The commandment to eat a festive meal as a mandated part of the Purim celebration speaks to this. Jews must gather and be with other Jews to eat—and to drink. This is the time we are allowed to drink till we don’t know the difference between blessed be Mordechai and cursed be Haman, and though opinions differ on just how drunk that is, it is a part of the holiday. Drinking together, we are learning to live in a way that we are not afraid to be in the world, that our usual defenses can at least for this day be put aside. Gathered with others, looking around at the loot that is ours from mishloach manot, knowing that we have given tzedakah to others so that we are all able to celebrate, we can remember and retell the story of defeating Amalek.
This year, in keeping with the theme of combating evil, I am going to try to send mishloach manot to all those who made meals for me the first week or so after the shooting. I don’t even know who to thank, but that is the point. People I don’t even know (as well as many I do know) made food for my family and me after Oct. 27. My family received food and gifts of all kinds from those affiliated with Reform, Reconstructionist, Conservative, Orthodox, and Chabad-Lubavitch synagogues. Every day we came home from a funeral, there was food waiting for us. It made me feel loved and cared for, which is a wonderful antidote to having a place into which you try to invoke holiness on a weekly basis invaded by hate and destroyed by bullets, countless bullets.
One of the four commandments that Jews are supposed to fulfill on Purim is exchanging gifts of food, mishloach manot, based on the Book of Esther, “sending choice portions to one another.” Rabbi Shmuel Herzfeld explains that the point of this practice is to counter Haman’s accusation that the Jews are “dispersed and scattered” (Esther 3:8); to enact unity, we give gifts to each other. All of the commandments around Purim are about forging those bonds between people, creating connections, promoting love. This is a way to fight hate. Hate comes from isolation. It may be hard to reach out and create bonds between people, but that is what Purim is for.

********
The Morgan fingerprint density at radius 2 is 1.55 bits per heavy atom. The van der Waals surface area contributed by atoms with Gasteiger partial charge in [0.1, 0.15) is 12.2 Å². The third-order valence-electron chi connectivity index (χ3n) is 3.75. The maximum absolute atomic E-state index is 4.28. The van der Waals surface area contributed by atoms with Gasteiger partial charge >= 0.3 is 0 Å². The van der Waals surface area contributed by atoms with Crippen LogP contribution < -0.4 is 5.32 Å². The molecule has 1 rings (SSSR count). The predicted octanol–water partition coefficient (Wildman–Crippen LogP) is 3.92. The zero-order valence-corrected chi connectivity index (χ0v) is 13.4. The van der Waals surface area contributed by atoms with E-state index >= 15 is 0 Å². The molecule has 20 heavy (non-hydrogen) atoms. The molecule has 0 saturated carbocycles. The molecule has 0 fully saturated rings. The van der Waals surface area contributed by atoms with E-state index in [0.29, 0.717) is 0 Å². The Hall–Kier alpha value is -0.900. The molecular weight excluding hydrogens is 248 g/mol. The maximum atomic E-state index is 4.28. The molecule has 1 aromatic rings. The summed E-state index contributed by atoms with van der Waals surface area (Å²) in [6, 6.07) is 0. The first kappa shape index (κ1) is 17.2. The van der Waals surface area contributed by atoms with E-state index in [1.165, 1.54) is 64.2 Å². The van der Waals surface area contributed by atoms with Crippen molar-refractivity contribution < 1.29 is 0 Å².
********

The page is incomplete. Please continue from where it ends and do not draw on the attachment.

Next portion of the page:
We defy evil by not being intimidated by it. Those in the Purim story were not intimidated: Queen Esther confronted Haman directly, telling Ahasuerus, “This man is the enemy and adversary,” (Esther 7:6) in front of both of them, and earlier unafraid to risk her own life by going before the king (4:17). But first, she fasted for three days and asked the Jews of Persia to come together and to fast (4:16); drawing strength from others enables you not to feel intimidated. This is the reason behind the festive meal, one of the other commandments of the holiday. Gifts of tzedakah—another Purim commandment—maintain that all should be able to celebrate the holiday with dignity.
The last of the four commandments is that we are required to read the story of Purim from the Book of Esther—aloud from a Megillah scroll. Part of the power of the ritual is to have a shared experience, to inscribe our feelings not just in the text, but in the community of those who hear it, taking the story in and making it part of ourselves. It’s like a sacred Rocky Horror Picture Show, but without throwing rice—although we do dress in costume and yell and make noise at certain points in the story, interacting with the story we are hearing.
Purim is the only holiday that our sages tell us will endure into Messianic days, according to Maimonides. The joy of overcoming an enemy is eternal. This year, I am more convinced than ever that it is because of human action and acting properly that it endures; professor Wendy Zierler calls Purim “the holiday of human action.”
All the things we do on Purim counteract the behavior of Amalek. It is a holiday about finding ways to be happy and create bonds between people, for the possibilities of connection and creating love in the world. Marianne Pearl, the widow of slain journalist Daniel Pearl, has said, “Terrorism is a psychological weapon. It stops you from claiming the world as your own. It stops you from relating to other people. It creates fear and hatred. The only way to fight terrorism as a citizen is to deny them those emotions. … The one thing they are not expecting is my happiness. That is true revenge.”
I’ve never been schooled on what to do to help myself, my family, my synagogue community, my friends and extended community, the Jewish community of Pittsburgh, or the larger community, to heal from an act of hate, one that targeted us specifically. What should I do? What can I do? It is comforting to me that there is a blueprint here in Jewish tradition in the holiday of Purim, whose goal is to fight evil and create unity. We can and should take claim to our intent to be happy again, because that is the only way to defeat those who wish our destruction.
Beth Kissileff is the editor of the anthology Reading Genesis (Continuum, 2016) and the author of the novelQuestioning Return (Mandel Vilar Press, 2016). Visit her online at www.bethkissileff.com.